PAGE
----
What Medical Marijuana Could Mean For Ohio’s Medical System
At her Columbus apartment, Savannah takes a jar filled with medicinal Marijuana and places a large handful, or roughly five grams, on the kitchen counter. On average, she said, this is her average dosage for one week.
Savannah, who has asked that we not use her full name, uses medicinal marijuana to treat major depressive disorder and insomnia. It is an alternative treatment that she said works for her, but it comes with a price—about $70 dollars a week.
Savannah works part-time in retail and said affording the type of cannabis she needs eats up about 15 percent of her income. In fact, she spends more on cannabis than groceries. She knows that using a prescription drug would be cheaper because it is covered by her health insurance, but if medical Marijuana were to be legalized in Ohio, she hopes that it might fall under her coverage too.
In early 2015 Ohioans voted against a bill that would have legalized recreational and medicinal Marijuana. Now pro-legalization groups are pushing to get Medical Marijuana on the ballot for this November. Many Ohioans like Savanah are wondering, could that decision would affect the role of doctors, insurance coverage, and pharmacy distribution?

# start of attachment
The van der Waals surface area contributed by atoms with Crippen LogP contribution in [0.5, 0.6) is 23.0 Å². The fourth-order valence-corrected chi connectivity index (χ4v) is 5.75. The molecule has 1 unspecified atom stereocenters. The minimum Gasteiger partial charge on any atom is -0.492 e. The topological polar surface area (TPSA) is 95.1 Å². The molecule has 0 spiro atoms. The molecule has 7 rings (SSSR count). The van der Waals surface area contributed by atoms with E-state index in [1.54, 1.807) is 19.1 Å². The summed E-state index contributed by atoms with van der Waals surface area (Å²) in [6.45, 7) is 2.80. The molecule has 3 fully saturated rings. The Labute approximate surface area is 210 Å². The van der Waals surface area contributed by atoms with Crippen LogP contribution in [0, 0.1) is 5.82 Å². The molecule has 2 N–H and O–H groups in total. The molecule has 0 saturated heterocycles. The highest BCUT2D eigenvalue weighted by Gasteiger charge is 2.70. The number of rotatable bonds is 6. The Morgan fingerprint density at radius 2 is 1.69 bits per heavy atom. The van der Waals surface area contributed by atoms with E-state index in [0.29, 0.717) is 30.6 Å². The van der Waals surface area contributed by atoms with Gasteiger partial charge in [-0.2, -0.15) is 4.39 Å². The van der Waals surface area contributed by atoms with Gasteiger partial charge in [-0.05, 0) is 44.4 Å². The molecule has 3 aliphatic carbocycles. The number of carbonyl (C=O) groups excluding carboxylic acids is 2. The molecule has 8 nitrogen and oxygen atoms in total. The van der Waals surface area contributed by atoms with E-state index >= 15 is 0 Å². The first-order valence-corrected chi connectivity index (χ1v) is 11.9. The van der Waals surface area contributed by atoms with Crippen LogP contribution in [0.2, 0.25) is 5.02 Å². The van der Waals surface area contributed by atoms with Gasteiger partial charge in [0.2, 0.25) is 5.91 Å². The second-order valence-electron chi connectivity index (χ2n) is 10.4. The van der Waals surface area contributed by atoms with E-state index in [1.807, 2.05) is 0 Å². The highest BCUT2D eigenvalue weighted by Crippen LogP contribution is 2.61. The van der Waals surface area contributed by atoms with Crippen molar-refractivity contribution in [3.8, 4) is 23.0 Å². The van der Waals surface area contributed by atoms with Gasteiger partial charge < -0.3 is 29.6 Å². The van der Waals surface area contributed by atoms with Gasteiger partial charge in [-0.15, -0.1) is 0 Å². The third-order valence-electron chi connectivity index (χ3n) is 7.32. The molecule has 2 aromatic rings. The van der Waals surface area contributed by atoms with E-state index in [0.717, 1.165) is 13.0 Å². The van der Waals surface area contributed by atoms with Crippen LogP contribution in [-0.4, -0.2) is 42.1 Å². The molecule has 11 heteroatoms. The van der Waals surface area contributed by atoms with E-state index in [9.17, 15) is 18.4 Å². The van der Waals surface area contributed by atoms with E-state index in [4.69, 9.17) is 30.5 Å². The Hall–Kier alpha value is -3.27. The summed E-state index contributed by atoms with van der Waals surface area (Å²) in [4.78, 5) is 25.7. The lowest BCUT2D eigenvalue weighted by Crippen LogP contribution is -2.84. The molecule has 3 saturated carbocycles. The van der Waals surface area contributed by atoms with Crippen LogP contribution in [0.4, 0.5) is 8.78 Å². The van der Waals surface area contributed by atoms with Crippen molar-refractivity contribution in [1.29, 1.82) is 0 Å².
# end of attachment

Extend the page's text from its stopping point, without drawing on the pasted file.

Clare Kursing is a spokeswoman at AHIP, America’s Health Insurance Plan, the national trade association representing the health insurance industry. Kursing said that when it comes to medical marijuana, insurance companies are bound by federal laws. Even if the drug is legalized in Ohio, she said it is still not approved by the FDA.
“Because of that, Health plans have not incorporated that coverage of medicinal marijuana into their benefits, “explained Kursing.
Does that mean that we can pick up a medical marijuana prescription at the pharmacy? Ernest Boyd, executive director at the Ohio pharmacists Association, said, absolutely not.
“Even when these state laws change, they allow procession in that state but the federal law about controlled substances has not been impacted,” said Boyd.
Marijuana is a Schedule 1 controlled drug which means pharmacists are not even allowed to possess it. So if it is legalized, how will the drug be distributed and prescribed?
Boyd says that all depends on how the law is structured, and right right now that proposed law is starting to take shape. The Marijuana Policy Project recently released language for the constitutional amendment voters would decide in November. If it passes, patients would need their doctor’s approval to apply for a medical marijuana card. Only then could they purchase the drug from a dispensary and only 2.5 ounces at a time.
Of course, the issue will have to make it to the ballot first.
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